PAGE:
Machinery of government (“MoG”) changes are the formal transfer of functions from one department to another. These changes may occur at any time, but are most common following an election, particularly where there has been a change of government. MoG arrangements are used to align functions in a way that governments believe will assist in delivering their policy priorities.
The Committee has examined the process, costs and effectiveness of the departmental restructure that occurred following the November 2014 election. The Committee has inquired into the benefits of the MoG changes and the effectiveness of those changes in supporting Government through research and consultation with Government departments.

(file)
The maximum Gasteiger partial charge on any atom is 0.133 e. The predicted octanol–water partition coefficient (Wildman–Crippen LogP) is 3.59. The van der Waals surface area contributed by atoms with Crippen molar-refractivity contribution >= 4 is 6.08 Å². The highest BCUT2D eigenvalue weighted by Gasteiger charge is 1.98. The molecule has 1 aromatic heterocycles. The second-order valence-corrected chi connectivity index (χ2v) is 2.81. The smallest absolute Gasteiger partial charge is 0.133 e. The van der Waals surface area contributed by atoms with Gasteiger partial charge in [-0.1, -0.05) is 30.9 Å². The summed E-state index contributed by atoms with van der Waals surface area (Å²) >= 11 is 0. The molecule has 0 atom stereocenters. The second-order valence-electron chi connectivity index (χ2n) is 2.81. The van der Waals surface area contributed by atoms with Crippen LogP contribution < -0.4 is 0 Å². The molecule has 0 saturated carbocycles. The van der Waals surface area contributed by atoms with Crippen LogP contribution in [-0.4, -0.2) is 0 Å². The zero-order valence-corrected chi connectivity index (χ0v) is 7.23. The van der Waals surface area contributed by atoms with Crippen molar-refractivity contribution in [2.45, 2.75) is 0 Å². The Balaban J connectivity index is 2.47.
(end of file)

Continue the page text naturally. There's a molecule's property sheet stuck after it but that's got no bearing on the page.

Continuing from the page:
Secretaries with experience of other MoG changes at both state and federal levels of government observed that, in their opinion, the MoG transition following the 2014 Victorian election had been achieved in a relatively efficient, seamless and timely manner.
In addition to examining the effectiveness of the departmental restructuring, the Committee has investigated the accuracy of recording associated costs, which involved an exploration of the inconsistencies observed in the different responses given to this Inquiry and to the Parliament’s Public Accounts and Estimates Committee. The Committee has also examined internal departmental restructures and staffing and office relocations.
The Committee notes that undertaking this Inquiry has, in itself, proven to be a valuable process which has led to focussed thought about, and more transparent evaluation of MoG processes by departmental leadership, if not directly by government.